That, if the City Council chooses to count any Accessory Dwelling Unit square footage toward lot coverage in R1 Districts,  this square footage shall be the difference between 800 square feet and the total square footage of the proposed ADU. (As it now stands the R1 Interim Zoning Ordinance exempts any ADU square footage from counting toward lot coverage.)


There is an Interim Zoning Ordinance (IZO) in effect that re-defines development standards for the construction of or additions to single family houses in R1 Districts.  These new interim standards are:

  1. The height of any new single family residence shall not exceed 28 feet.  This brings the area north of Montana into consistency with all other R1 districts in the city.

  2. The maximum lot coverage for a new houses or add-on to an existing house shall not exceed 30% for the first floor and 20% for the second floor, bringing the total allowable lot coverage to 50%.  This reduces the pre-existing lot coverage maximum of 35% for the first floor and 28% for the second floor, or 63% for the entire site. Maximum lot coverage for one-storey houses remains at 50%.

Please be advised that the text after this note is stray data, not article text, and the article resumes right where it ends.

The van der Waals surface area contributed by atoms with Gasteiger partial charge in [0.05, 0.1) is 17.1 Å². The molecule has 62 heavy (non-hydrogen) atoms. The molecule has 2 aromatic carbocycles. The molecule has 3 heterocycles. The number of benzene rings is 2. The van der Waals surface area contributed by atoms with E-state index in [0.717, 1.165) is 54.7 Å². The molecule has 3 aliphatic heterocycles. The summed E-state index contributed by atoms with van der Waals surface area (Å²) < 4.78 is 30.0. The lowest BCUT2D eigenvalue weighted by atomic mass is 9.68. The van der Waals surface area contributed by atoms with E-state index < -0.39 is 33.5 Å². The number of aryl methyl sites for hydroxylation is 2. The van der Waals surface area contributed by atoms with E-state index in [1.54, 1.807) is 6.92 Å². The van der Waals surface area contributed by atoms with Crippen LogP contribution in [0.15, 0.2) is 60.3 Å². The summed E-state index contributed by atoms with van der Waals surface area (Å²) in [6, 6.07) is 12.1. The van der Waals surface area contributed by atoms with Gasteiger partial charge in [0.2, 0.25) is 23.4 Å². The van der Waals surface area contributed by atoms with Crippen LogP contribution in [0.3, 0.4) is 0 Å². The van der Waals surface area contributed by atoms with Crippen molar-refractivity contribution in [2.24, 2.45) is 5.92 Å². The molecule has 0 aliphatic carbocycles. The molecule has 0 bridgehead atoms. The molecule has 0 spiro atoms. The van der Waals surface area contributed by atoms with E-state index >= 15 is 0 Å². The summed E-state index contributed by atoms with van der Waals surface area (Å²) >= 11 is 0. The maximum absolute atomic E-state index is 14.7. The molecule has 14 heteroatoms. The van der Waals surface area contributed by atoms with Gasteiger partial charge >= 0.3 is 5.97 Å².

Permanent amendment of the ZO to revise development standards for R1 Districts is expected to occur in late 2018.


State Law (AB2299-Bloom) requires local jurisdictions to accommodate the development of ADU’s.  Its major provisions are:

  1. An ADU can be up to 1,200 square feet but shall not exceed the square footage of the primary residence by more than 50%.

  2. Relaxed parking requirements specify that parking for an ADU need not be provided if it is within a certain distance of public transportation, which is all of Santa Monica.

  3. Replacement parking for the primary residence need not be covered and can consist of tandem parking in the driveway.

  4. ADU approvals shall be ministerial.

State Law also defines an ADU as either attached to the primary residence or a free standing structure.